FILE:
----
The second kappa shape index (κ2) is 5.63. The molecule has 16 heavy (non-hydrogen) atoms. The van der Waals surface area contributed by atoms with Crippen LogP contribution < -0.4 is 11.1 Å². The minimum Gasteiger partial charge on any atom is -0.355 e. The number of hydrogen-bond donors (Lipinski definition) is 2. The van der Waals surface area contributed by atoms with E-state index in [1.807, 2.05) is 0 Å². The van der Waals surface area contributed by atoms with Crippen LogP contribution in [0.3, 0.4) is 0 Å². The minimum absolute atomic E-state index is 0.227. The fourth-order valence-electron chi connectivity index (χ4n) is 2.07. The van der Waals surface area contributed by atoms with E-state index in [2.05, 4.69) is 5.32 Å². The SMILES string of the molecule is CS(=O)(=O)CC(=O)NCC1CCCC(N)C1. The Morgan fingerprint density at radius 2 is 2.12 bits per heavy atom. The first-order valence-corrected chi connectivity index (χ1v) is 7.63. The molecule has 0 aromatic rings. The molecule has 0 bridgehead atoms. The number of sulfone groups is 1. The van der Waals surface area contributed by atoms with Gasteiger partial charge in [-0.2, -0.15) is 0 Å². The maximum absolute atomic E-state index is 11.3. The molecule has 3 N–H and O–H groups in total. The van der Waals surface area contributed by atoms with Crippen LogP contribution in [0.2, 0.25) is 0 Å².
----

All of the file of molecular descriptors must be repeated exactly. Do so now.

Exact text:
The second kappa shape index (κ2) is 5.63. The molecule has 16 heavy (non-hydrogen) atoms. The van der Waals surface area contributed by atoms with Crippen LogP contribution < -0.4 is 11.1 Å². The minimum Gasteiger partial charge on any atom is -0.355 e. The number of hydrogen-bond donors (Lipinski definition) is 2. The van der Waals surface area contributed by atoms with E-state index in [1.807, 2.05) is 0 Å². The van der Waals surface area contributed by atoms with Crippen LogP contribution in [0.3, 0.4) is 0 Å². The minimum absolute atomic E-state index is 0.227. The fourth-order valence-electron chi connectivity index (χ4n) is 2.07. The van der Waals surface area contributed by atoms with E-state index in [2.05, 4.69) is 5.32 Å². The SMILES string of the molecule is CS(=O)(=O)CC(=O)NCC1CCCC(N)C1. The Morgan fingerprint density at radius 2 is 2.12 bits per heavy atom. The first-order valence-corrected chi connectivity index (χ1v) is 7.63. The molecule has 0 aromatic rings. The molecule has 0 bridgehead atoms. The number of sulfone groups is 1. The van der Waals surface area contributed by atoms with Gasteiger partial charge in [-0.2, -0.15) is 0 Å². The maximum absolute atomic E-state index is 11.3. The molecule has 3 N–H and O–H groups in total. The van der Waals surface area contributed by atoms with Crippen LogP contribution in [0.2, 0.25) is 0 Å².